In the wake of recent news, which computer manufacturer is going to be the first to market with a news of a sliding web cam cover to protect consumer privacy? Yesterday the news broke in the Washington Post that researchers at Johns Hopkins University could prove that someone could spy on Mac users through their web cameras without activating the light that turns on when a camera is active. For those that didn’t know, the little light turning on is considered a security feature to prevent this kind of snooping. The research focused on Mac devices built prior to 2008, the researchers and other tech security analysts say that this is possible on later model devices as well. A previous Washington Post story reported that the FBI had used such a surveillance technique for years.
This kind of activity has long been suspected but now that there is a proof of concept showing it working, brains are spinning thinking of solutions beyond the simple one of putting a piece of tape over your computer’s camera. This morning former GBM blogger Sumocat tweeted this:
I think he’s right. I’m guessing that there are a few computer manufacturers scrambling and working hard right now to be able to show off devices with some sort of sliding lens cover at CES 2014. Think about it. It shouldn’t be that hard to come up with a lens cover for your laptop or desktop monitor that is always shut and slides open horizontally only when the user wishes to activate the camera. There are already privacy shields on the market for the always on Kinect camera for the Xbox One. And there are already a number of third party add on solutions to cover web cameras on the market. And you can always use tape to cover the lens. But, the first computer manufacturer out of the gate to trumpet the news of such a solution will certainly gain lots of attention in today’s world of the paranoid.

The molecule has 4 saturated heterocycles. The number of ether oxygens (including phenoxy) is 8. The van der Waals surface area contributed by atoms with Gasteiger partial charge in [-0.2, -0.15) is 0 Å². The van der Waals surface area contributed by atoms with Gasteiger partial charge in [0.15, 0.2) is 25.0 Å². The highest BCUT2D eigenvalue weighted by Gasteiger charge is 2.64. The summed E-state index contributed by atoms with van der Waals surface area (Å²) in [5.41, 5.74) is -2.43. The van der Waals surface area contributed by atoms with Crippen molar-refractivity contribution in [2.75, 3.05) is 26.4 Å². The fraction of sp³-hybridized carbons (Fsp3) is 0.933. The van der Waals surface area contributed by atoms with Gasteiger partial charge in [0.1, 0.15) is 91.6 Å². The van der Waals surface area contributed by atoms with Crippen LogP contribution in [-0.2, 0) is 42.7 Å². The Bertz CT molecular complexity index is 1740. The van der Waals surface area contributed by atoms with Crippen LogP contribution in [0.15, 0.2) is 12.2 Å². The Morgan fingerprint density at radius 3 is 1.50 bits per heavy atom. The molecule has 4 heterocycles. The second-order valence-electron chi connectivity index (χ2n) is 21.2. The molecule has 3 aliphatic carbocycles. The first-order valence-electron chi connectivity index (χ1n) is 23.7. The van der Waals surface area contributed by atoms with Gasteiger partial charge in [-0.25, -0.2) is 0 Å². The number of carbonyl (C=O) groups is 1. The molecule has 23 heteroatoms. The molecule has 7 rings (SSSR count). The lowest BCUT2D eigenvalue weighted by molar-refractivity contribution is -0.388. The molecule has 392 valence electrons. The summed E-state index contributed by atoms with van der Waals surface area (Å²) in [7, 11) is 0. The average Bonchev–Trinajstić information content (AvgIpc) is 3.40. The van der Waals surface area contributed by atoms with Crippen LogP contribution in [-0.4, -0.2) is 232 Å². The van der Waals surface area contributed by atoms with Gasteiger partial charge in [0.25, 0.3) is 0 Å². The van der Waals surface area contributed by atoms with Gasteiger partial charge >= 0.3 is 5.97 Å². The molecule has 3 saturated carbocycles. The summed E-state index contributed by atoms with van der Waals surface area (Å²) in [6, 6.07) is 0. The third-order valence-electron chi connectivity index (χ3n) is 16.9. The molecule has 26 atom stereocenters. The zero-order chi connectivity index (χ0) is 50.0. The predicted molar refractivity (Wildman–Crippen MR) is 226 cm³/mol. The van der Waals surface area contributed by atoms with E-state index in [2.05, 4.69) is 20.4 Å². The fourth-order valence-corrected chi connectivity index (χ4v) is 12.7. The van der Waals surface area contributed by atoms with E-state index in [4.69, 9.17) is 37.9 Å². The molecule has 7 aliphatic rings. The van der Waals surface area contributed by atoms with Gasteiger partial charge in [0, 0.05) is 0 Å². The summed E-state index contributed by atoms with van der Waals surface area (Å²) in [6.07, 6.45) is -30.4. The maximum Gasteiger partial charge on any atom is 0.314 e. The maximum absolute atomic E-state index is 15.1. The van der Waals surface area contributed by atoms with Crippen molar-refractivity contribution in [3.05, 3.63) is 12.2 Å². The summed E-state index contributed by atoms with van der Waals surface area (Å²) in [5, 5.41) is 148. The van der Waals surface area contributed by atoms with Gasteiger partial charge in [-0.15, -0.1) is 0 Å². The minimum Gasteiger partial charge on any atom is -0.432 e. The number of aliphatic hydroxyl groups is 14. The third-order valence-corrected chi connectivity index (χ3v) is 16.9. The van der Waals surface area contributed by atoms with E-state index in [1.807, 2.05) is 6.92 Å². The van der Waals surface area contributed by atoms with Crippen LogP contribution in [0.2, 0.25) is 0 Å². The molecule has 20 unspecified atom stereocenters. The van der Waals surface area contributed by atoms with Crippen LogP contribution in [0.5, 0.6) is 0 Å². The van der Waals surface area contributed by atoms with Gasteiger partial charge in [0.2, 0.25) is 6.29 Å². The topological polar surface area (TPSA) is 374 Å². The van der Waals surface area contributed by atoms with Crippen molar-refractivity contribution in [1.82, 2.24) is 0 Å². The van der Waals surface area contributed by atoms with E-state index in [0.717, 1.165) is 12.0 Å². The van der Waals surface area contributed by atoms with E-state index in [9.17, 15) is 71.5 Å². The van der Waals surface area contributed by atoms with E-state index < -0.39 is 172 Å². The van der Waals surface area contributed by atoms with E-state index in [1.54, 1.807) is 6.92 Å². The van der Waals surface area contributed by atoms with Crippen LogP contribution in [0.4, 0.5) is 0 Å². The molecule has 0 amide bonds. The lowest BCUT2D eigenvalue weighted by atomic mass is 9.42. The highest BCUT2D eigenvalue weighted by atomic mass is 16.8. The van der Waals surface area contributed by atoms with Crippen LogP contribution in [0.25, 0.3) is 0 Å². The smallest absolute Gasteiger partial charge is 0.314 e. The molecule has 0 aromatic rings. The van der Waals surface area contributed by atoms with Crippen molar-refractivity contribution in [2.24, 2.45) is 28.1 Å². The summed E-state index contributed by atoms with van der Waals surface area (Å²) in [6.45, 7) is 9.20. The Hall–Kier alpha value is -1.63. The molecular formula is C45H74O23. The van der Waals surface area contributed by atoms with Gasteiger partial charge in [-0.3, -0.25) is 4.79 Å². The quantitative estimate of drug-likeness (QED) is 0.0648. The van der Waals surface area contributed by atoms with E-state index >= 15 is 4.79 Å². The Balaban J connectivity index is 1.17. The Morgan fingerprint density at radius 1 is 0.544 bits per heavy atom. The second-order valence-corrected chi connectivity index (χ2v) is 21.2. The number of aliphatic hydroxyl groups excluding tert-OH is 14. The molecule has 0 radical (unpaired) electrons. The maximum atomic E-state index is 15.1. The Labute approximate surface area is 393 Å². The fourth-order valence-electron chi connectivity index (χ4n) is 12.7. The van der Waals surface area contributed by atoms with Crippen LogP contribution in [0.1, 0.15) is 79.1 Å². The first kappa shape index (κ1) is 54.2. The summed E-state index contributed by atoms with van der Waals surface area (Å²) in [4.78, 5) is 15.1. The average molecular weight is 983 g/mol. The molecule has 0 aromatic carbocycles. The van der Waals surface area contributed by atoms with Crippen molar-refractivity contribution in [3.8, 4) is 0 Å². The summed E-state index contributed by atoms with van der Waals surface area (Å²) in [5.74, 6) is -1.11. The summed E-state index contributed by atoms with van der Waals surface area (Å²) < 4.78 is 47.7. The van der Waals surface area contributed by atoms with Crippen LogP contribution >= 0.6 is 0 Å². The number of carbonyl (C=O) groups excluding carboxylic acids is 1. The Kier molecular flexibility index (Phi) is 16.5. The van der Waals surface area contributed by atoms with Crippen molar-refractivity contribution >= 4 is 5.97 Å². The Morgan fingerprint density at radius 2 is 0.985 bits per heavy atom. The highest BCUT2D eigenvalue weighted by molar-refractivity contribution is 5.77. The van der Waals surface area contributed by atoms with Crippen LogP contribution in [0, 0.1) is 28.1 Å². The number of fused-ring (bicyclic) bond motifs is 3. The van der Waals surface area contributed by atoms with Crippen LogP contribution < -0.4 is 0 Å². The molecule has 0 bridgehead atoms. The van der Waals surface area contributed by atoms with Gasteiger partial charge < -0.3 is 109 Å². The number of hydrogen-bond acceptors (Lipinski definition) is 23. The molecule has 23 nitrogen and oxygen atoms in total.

So, place your bets, ladies and gentlemen. Which company will be the first to hit on this next big thing?